Malaysian income tax can be challenging and complicated, we get it. Be it as a seasoned tax filer or a first-timer, you will still run a quick Google search on ‘How to calculate income tax’ to get a better understanding on how to file your taxes efficiently or even add ‘income tax calculator’ or ‘tax calculator 2017’ to your mix for an estimation of the amount of refund you can receive or need to pay.
Fret not as we have compiled our frequently asked questions for all things related to income tax in Malaysia so do check it out to get a clearer idea on what you can do prior to getting your income tax return.
Question 1 : How Do I Verify The Monthly Tax Deduction Made By Employer Is Accurate And Correct?
You can check this with the monthly tax deduction table/schedule to verify the calculation. Another easier way of doing this is to use an income tax calculator to verify the monthly tax deduction calculation.
If the taxable amount as per return form is different from the monthly tax deduction deducted by the employer, you may choose to provide a return form before 30th of April. To make your tax filing easier, we recommend using a tax calculator for the year assessment 2017.
Question 2 : How Do I Pay My Monthly Tax Deductions To LHDN?
If you are a salaried employee, this is usually done by your employer on your behalf. Your employers will make these payments through the submission of Form CP39 or CP39A. These payments can be done manually by visiting a physical counter, postal services or through e-PCB online.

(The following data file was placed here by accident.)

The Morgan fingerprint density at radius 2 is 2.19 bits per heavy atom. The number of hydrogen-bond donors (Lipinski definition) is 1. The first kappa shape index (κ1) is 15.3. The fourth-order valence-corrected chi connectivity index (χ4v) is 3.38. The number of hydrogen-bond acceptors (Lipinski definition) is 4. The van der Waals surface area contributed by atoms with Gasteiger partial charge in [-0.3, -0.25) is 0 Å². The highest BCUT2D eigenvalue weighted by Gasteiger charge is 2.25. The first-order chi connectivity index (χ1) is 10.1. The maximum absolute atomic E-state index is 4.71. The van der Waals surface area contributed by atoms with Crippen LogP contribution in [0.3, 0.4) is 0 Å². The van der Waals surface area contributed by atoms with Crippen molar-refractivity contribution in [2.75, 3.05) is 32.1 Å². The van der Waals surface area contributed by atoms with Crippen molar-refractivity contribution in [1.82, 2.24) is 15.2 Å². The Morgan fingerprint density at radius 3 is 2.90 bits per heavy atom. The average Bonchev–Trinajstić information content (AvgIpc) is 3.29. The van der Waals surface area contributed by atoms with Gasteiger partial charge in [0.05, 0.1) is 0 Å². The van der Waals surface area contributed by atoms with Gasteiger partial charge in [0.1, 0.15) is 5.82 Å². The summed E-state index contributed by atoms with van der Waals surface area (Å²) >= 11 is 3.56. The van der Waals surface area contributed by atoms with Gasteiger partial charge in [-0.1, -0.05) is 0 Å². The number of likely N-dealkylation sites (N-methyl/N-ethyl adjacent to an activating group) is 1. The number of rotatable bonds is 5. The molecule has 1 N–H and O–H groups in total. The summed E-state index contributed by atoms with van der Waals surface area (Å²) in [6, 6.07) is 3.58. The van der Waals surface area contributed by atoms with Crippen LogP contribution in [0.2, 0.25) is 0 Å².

Question 3 : How Do I Know If I Need To File My Tax Return Even If I Do Not Fulfill The Criteria Of Monthly Tax Deduction As Final Tax?
You will need to file your taxes if:
• You have worked with more than one employer or change employers during the year;
• You have worked less than twelve months during the year;
• Your tax is borne by employer;
• You have opted for joint assessment;
• You have non-employment income such as business income, rental income, and more during the year of assessment
• You wish to claim a refund or deduction/rebate.
Question 4 : Will There Be Any Repercussions For My Employers If My Monthly Tax Deduction Is Calculated Wrongly?
Yes, your employer will be issued a compound under the Under the Income Tax (Deduction From Remuneration) (Amendment) Rules. The compound is issued under the grounds of employers who does not comply with using the correct method to determine the monthly tax deduction. To find out if your tax has been deducted properly, a tax return calculator can help you to do just that.